A couple of months back when I decided to go and see some live comedy in the city. I mostly avoid watching stand-up, because I’ve picked up the habit from real comedians of sitting at the back, nodding and saying “Okay, that’s funny”, instead of actually laughing. Also, after a decade or so of orbiting comedy, I was pretty burnt out on watching it. The last time I’d seen any stand up in the US was in 2002 or so, and it wasn’t that appealing. Racist jokes about Mexicans and other people who don’t go to comedy clubs, extended Seinfeldisms, and witty self-deprecation from guys who were hovering dangerously close to public self-loathing didn’t seem that interesting.
The show I went to in April was interesting, though. Even the new acts were clearly very polished, and the established acts were clearly going in interesting directions. Nobody made bad mistakes, and some of them were making deliberately great “mistakes” — trying out new directions that most circuit stand-ups just don’t dare do. The mood of the show was very upbeat and friendly, and the comedians obviously liked each other and hung out socially. I went away thinking “there’s something going on here”, and spent the night clicking around the web to find out what it was.
Here’s what I patched together. In 2000, San Francisco got a comedy college, started up by old hand Kurtis Matthews. Matthews had been doing comedy from 1984 onwards, starting in L.A. and rising up with Bill Hicks, Jon Lovitz and others. In the late Nineties, he burned out on the dream and instead pursued his (by then) elaborate fantasy of actually getting a proper office job and not having to live out of Travelodges, Denny’s and unfriendly bars. But still the back-monkey wouldn’t exit: he still wanted to be involved in comedy, just not as one of its many frazzled front-line infantry in the sweatshop comedy club chains of America. So he started teaching comedy in his home town: taking all those people who wanted to do stand-up the way some people want to sky-dive — not necessarily as a career, but as a primal fear to overcome — as well as semi-professionals who wanted some honest feedback and advice from people who weren’t, at that moment, drunk and waiting for buffalo wings.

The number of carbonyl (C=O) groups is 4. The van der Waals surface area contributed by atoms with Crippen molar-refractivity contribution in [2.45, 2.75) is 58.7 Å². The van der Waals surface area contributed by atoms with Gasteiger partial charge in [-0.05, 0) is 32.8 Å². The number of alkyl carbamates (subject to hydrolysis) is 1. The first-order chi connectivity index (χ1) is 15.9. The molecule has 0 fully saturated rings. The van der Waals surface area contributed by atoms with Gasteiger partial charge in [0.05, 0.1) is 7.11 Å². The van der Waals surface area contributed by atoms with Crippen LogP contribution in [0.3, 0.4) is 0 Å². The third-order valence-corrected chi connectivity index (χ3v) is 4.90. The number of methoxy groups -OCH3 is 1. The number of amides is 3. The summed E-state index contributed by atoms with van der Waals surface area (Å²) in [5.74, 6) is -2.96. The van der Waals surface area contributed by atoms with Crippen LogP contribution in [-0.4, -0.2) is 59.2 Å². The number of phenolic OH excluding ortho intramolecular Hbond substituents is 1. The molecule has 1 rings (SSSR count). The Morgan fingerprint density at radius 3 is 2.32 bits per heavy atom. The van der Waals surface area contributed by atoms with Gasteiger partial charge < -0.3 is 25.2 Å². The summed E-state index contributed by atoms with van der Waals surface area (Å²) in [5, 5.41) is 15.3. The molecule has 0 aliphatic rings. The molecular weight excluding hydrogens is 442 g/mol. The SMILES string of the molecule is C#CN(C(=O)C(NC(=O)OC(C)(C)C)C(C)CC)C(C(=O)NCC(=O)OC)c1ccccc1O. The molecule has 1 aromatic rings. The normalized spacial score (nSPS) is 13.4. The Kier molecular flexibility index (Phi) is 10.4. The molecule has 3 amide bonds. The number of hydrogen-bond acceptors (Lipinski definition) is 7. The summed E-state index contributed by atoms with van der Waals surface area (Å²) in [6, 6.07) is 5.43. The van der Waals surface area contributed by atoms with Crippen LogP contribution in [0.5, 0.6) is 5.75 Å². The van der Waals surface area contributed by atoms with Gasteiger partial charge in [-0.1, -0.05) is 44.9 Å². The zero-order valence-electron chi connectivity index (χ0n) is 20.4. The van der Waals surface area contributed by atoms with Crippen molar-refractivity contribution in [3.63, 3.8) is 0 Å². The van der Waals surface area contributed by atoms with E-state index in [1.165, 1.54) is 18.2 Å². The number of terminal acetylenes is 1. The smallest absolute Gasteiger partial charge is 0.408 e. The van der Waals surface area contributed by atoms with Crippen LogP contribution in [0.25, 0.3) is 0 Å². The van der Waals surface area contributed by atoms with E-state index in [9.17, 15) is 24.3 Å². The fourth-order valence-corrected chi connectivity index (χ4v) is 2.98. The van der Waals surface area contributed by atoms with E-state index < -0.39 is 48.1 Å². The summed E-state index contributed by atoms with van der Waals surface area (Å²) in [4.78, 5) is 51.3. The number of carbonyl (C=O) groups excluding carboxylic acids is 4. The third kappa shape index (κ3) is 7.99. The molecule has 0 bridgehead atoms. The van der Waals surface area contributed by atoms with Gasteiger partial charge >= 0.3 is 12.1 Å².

My stand-up career began and ended on a Summer night in Edinburgh in 1990. I’d finished college. My parents had just separated, so I didn’t really have a home to come back to. I’d rolled up to the Fringe without any shows to be in, because one of my friends had called me and told me that my best friend had broken up with his practically-wife, and was now sleeping with his best friend’s girlfriend. Oh, and they were all trying to run shows and sleep in the same room, as you do when you go to Edinburgh for the Fringe. I think I was there on a combination-mission of suicide-watch and youthful rubber-necking.
I also desperately needed to know what to do with my life. My college friends, Ben Moor and Al Murray, were both setting off to London to be famous. Others, like Stewart Lee and Rich Herring, were already there, grinding through the circuit. Armando Ianucci was I think doing some weird thing on Scottish radio, but there were rumours he was heading down south too. We all knew Armando was brilliant. We all wanted to be there when he hit. Meanwhile, my father, alone and worried that I was become attracted to a duther education course in Advanced Bohemian and Defaulted Student Loans, had put in an application in my name for a job at a computer magazine called .EXE. They were asking for 1000 words and an example of my coding style.
I hung around Edinburgh, without a show. I stood in as compere for a lunch show we did called the £1.99 cabaret, masterminded I think by Kevin Cecil and Andy Riley. Eventually I plucked up enough courage to do a real open mic, outside the protection of an audience half-made up of my friends. I’d seen Stew and Rich do it; it couldn’t be that bad, could it?